Friday, 31 May 2013

Preserving One's Sanity - Some Essential Items

So, May was Cakegeddon.  It was cake-tastic, cake-splosive, cake-apocolyptic, even.

So. Many. Damn. Cakes.

I logged some serious hours in the kitchen.  My kitchen is small and not considered to be a "fun" place to hang out in.  Productive, yes, rewarding, yes, enjoyable in a soul-fulfilling and satisfying manner - yes!  But not "fun".  While my house is old and pretty (fancy folks call it 'vintage'), it means that it's not built on an open plan, so the kitchen is a completely separate space.  In modern kitchens, kids do their homework at the breakfast nook while Dad cooks bacon and watches football simultaneously.
My house ain't built like that.  At my house, if you're in the kitchen, you're cooking.

It can get a little crazy-making in there, especially if you're baking what feels like a thousand cakes (okay, four).  So here are a few things I use to make kitchen life a little more streamlined and (I hate to say it) "fun".

Oven Thermometer
Even the best oven can lie, or tell fibs that throw you off.  If you've done all the hard work of measuring, separating, mixing and other arm-busting activities, you don't want betrayal on the home stretch.
Get an oven thermometer and (I learned this the hard way!) and put it in the same spot where you'll be putting your baked goods.  Then simply move it using mitts or tongs and replace it with the item-to-be-baked.
The bottom of my oven is an insanely different temperature than the middle.  It took a Black Forest cake developing a ski slope-like  protrusion to figure that one out.  You could put a Matchbox car at the top and it would have rolled off with enough velocity to make a child giggle.  I laugh about it now, but at the time...

Happy Sounds - Music and Podcasts
Dishes feel like drudgery, don't you think?  Music and other pleasing noises makes it less so.  Quality speakers are important here, especially now that music, especially in it's now-common digital form, regularly loses it's dynamic range.  An X-Mini lives in my kitchen, which I plug my smartphone into for both tunes and podcasts.  It is superb.  The Boyfriend accidentally threw out my previous X-Mini (R.I.P little fella) during a merciless cleanout and I was aghast for weeks until a new one was procured.  During that time I opted for no sound over bad sound - one just cannot go back.  Plus, it is a Singaporean invention and in matters of engineering and excellence the Singaporeans are trustworthy bunch, nearly on par with the Germans.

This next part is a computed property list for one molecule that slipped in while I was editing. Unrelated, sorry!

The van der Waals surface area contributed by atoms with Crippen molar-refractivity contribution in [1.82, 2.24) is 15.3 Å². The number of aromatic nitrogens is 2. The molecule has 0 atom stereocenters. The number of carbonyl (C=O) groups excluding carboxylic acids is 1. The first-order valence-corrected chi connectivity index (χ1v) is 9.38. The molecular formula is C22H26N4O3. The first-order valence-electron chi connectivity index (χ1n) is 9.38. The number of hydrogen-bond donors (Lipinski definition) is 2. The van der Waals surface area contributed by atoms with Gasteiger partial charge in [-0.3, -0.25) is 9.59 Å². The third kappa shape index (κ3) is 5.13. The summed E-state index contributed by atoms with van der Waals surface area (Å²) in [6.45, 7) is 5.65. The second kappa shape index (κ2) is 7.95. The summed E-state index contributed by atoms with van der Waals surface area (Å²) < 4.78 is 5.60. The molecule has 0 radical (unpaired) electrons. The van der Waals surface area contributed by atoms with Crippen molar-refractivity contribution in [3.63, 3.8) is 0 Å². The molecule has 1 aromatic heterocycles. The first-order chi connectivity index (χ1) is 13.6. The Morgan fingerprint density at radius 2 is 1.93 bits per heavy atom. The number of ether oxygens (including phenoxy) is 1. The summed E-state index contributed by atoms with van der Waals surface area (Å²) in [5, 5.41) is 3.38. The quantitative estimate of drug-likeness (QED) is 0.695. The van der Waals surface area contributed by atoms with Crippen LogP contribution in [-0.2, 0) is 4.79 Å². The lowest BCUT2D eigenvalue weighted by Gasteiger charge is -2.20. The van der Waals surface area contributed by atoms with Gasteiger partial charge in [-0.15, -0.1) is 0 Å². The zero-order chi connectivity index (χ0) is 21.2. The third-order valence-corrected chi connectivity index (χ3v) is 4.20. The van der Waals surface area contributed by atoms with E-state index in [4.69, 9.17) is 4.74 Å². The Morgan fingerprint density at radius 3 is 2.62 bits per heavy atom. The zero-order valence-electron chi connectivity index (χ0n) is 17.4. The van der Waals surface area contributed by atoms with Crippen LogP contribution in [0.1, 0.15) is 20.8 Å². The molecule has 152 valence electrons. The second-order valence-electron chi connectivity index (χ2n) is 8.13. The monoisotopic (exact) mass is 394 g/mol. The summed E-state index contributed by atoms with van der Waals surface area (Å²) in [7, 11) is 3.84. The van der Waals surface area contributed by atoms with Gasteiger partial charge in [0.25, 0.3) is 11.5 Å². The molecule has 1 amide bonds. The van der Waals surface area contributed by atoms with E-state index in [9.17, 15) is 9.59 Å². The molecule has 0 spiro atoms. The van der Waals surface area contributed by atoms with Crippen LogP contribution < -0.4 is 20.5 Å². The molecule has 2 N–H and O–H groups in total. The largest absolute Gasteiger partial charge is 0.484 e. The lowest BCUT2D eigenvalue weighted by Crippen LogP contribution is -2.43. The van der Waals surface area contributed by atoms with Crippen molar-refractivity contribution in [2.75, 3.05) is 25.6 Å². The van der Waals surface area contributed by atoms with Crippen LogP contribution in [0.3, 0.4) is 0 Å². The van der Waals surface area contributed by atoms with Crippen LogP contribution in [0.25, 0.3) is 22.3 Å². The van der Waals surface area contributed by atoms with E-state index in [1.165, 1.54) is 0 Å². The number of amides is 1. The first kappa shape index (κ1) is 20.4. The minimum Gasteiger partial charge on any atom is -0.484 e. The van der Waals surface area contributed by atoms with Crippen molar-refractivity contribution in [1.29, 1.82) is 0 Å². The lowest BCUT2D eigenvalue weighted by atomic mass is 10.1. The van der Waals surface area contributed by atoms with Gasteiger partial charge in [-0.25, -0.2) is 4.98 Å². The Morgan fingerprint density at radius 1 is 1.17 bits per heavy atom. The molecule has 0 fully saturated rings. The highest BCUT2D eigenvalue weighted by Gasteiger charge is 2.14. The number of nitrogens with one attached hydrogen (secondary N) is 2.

Moving along; podcasts I'd recommend are The Moth and Food Is The New Rock.  The Moth is wonderful - the basis of it is "True Stories Told Live".  Some stories really do make you laugh out loud (like Ernesto Quiñonez's tale of "borrowing" people's dogs to make some extra cash), others are scarily relatable (like Adam Gopnik's "Rare Romance, Well-Done Marriage") and others are so sad, you almost can't stand it and want to hit Pause, except you cannot because if you did you would be committing the unsaintly crime of interrupting (Damien Echols' "Life After Death" will either make you cry or get angry.  Or both).  And I hate interrupters, don't you?  Anyhow, the Moth is compelling, do check it out especially if you consider yourself a worldly and literary sort.